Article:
Burials

Henry III rebuilt the Abbey in honour of the Royal Saint Edward the Confessor whose memorial and relics were placed in the Sanctuary. Henry III was buried nearby as were the Plantagenet kings of England, their wives and relatives. Subsequently, most Kings and Queens of England were buried here. Although Henry VIII and most of the monarchs after Charles I are buried at St. George's Chapel, Windsor Castle.

Aristocrats were buried in side chapels and monks and people associated with the Abbey were buried in the Cloisters and other areas. One of these was Geoffrey Chaucer who was buried here as he had apartments in the Abbey as he was employed as master of the Kings Works. Other poets were buried around Chaucer in what became known as Poets' Corner. Abbey musicians such as Henry Purcell were also buried in their place of work. Subsequently it became an honour to be buried or memorialised here. The practice spread from aristocrats and poets to Generals, Admirals, politicians, scientists, doctors etc. etc. These include:

Buried Nave

North Transept South Transept Cloisters North Choir Aisle Commemorated Removed
The following were buried in the abbey but later removed on the orders of Charles II See also Poets' Corner

Schools

Westminster School and Westminster Abbey Choir School are also on the grounds of the Abbey. Westminster School was originally founded by the Benedictine monks in 1179.

Transport

List of Abbots, Deans, and the Bishop of Westminster

Abbots
Edwin 1049 - c. 1071
Geoffrey of Jumièges c. 1071 - c. 1075
Vitalis of Bernay c. 1076 - 1085
Gilbert Crispin 1085 - 1117
Herbert 1121 - c. 1136
Gervase de Blois 1138 - c. 1157
Laurence of Durham c. 1158 - 1173
Walter of Winchester 1175 - 1190
William Postard 1191 - 1200
Ralph de Arundel (alias Papillon) 1200 - 1214
William de Humez 1214 - 1222
Richard de Berkying 1222 - 1246
Richard de Crokesley 1246 - 1258
Phillip de Lewisham 1258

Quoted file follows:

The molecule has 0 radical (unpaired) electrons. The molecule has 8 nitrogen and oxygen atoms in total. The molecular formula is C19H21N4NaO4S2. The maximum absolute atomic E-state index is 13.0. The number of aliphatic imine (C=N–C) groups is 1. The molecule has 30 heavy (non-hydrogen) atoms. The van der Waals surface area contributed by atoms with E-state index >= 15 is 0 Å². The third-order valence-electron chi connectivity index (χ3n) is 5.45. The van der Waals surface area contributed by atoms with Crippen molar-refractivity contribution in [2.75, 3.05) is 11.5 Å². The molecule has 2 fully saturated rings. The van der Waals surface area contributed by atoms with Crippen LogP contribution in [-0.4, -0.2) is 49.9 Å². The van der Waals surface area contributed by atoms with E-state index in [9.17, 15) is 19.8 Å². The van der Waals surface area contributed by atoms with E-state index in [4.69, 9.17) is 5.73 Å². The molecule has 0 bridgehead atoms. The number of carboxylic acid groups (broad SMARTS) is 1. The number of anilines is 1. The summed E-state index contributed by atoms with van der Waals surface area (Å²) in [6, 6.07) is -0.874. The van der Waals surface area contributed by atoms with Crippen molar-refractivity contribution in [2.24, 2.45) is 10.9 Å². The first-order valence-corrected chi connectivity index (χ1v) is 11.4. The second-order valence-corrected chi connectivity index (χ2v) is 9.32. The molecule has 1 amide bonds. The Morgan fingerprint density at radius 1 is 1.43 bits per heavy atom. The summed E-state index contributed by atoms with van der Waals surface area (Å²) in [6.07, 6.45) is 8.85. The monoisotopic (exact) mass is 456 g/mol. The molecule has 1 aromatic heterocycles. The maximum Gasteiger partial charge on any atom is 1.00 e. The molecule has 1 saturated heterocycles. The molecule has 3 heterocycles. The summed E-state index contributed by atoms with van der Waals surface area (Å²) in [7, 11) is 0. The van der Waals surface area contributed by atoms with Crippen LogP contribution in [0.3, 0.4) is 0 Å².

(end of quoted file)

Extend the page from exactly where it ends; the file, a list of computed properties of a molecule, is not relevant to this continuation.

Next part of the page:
Richard de Ware 1258 - 1283
Walter de Wenlok 1283 - 1307
Richard de Kedyngton (alias Sudbury) 1308 - 1315
William de Curtlyngton 1315 - 1333
Thomas de Henley 1333 - 1344
Simon de Bircheston 1344 - 1349
Simon de Langham 1349 - 1362
Nicholas de Litlyngton 1362 - 1386
William de Colchester 1386 - 1420
Edmund Kyrton 1440 - 1462
George Norwich 1463 - 1469
Thomas Millyng 1469 - 1474
John Esteney 1474 - 1498
George Fascet 1498 - 1500
John Islip 1500 - 1532
William Boston 1533 - 1540
Bishop
intra-Reformation
Thomas Thirlby 1540 - 1550
Deans
intra-Reformation
William Benson (Abbot Boston) 1540 - 1549
Richard Cox 1549 - 1553
Hugh Weston 1553 - 1556
Abbot
restored by Mary I of England
John Feckenham 1556 - 1559
Deans
post-Reformation
William Bill 1560 - 1561
Gabriel Goodman 1561 - 1601
Lancelot Andrews 1601 - 1605
Richard Neile 1605 - 1610
George Montaigne 1610 - 1617
Robert Tounson 1617 - 1620
John Williams 1620 - 1644
Richard Steward (never installed) 1644 - 1651 (Commonwealth period)
John Earle 1660 - 1662
John Dolben 1662 - 1683
Thomas Sprat 1683 - 1713
Francis Atterbury 1713 - 1723
Samuel Bradford 1723 - 1731
Joseph Wilcocks 1731 - 1756
Zachary Pearce 1756 - 1768
John Thomas 1768 - 1793
Samuel Horsley 1793 - 1802
William Vincent 1802 - 1815
John Ireland 1816 - 1842
Thomas Turton 1842 - 1845
Samuel Wilberforce 1845
William Buckland 1845 - 1856
Richard Chenevix Trench 1856 - 1864
Arthur Penrhyn Stanley 1864 - 1881
George Granville Bradley 1881 - 1902
Joseph Armitage Robinson 1902 - 1911
Herbert Edward Ryle 1911 - 1925
William Foxley Norris 1925 - 1937
Paul de Labilliere 1938 - 1946
Alan Don 1946 - 1959
Eric Abbott 1959 - 1974
Edward Carpenter 1974 - 1985
Michael Mayne 1986 - 1996
Arthur Wesley Carr 1997 - present

See also

Further reading

External link